Team rescues threatened sawfish pups from remote billabong

22-Sep-2017

CDU research associate Brittany Finucci releases a largetooth sawfish pup into the Daly River.

CDU research associate Brittany Finucci releases a largetooth sawfish pup into the Daly River.


Indigenous rangers and Charles Darwin University researchers spent five days trudging barefoot in mud to save almost 40 largetooth sawfish pups as their nursery dried out on the edge of floodplains near the Daly River, 220 km southwest of Darwin.

Malak Malak Rangers discovered the sawfish trapped in a small waterhole in a channel off Tyumalagun (meaning shark swamp) about an hour’s drive from Naiuyu Community.

CDU senior research fellow Dr Peter Kyne and research associate Brittany Finucci helped conduct the major rescue mission, with 38 juveniles successfully caught by hand and released into the Daly River, as part of a national threatened species management project.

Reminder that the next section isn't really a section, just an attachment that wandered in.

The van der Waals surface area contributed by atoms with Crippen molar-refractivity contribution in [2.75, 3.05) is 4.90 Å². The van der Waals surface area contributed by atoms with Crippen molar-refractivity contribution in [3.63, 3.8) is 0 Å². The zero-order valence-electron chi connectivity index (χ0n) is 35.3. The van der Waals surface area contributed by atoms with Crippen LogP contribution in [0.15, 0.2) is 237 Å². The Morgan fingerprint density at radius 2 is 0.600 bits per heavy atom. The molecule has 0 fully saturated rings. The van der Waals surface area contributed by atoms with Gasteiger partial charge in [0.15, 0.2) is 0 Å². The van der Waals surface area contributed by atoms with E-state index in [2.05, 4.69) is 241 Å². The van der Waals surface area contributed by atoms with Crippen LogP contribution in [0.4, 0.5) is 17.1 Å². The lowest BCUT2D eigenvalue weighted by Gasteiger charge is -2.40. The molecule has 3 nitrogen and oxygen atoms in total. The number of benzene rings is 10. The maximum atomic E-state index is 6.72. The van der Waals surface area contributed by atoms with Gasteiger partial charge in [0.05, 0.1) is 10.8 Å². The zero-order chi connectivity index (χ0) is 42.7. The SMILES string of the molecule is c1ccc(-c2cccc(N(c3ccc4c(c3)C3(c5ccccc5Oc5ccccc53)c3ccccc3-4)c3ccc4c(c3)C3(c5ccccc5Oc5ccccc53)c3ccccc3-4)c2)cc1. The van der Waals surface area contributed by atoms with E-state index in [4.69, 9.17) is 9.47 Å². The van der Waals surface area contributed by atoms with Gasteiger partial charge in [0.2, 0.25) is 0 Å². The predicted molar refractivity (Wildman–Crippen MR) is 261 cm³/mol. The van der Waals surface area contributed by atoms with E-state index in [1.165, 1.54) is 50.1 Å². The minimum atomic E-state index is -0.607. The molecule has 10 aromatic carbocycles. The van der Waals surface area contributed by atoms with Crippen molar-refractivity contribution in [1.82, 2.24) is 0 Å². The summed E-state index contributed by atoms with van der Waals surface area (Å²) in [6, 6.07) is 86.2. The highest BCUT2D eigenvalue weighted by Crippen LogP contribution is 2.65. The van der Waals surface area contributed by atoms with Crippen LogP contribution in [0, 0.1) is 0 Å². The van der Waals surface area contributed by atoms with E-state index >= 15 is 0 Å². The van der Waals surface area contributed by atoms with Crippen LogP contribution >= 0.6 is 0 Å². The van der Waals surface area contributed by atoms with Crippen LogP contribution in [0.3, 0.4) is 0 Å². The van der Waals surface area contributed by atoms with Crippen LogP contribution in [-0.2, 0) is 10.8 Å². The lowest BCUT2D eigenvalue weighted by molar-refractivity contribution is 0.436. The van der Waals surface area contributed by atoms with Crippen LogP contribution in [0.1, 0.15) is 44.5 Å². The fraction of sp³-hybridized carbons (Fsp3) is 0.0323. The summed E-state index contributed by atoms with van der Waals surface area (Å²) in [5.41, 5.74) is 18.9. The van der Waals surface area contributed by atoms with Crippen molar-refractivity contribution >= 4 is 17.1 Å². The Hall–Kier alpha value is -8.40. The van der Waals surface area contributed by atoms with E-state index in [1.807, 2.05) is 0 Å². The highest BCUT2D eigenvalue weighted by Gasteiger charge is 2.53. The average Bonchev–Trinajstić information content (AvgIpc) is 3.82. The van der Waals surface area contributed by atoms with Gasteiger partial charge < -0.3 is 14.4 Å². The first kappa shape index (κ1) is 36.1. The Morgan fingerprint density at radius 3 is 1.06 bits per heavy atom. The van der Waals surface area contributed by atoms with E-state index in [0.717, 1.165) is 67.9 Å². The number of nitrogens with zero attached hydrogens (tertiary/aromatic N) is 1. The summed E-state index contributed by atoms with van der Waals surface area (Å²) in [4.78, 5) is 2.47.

“The core area where the sawfish were found was a muddy hole with water only 10 to 20cm deep,” Dr Kyne said. 

“In total we caught 39 pups in the waterhole; one died in transit. We also found 16 that had already died in another area.”

Dr Kyne said the rescue was a significant boost for the critically endangered species, which is thought to be extinct in almost 30 countries, with Northern Australia and Papua New Guinea the last major population strongholds anywhere in the world. 

The project, titled “Northern Australian hotspots for the recovery of threatened euryhaline species”, concentrates on large rivers and estuaries of the Top End, including the Daly and Adelaide rivers in the Northern Territory.

The project is supported through the National Environmental Science Program’s Marine Biodiversity Hub, with research undertaken in the Daly River region since 2012.

Dr Kyne said Malak Malak Rangers patrolled for trapped sawfish as water levels receded at the end of each dry season, with a purpose-built fish tank on the back of a ute to assist with safe relocation to the river.

The rescued fish, all aged just under 12 months and measuring between 1.1 and 1.2 metres, were tagged for future monitoring, and tissue samples were taken for genetic studies.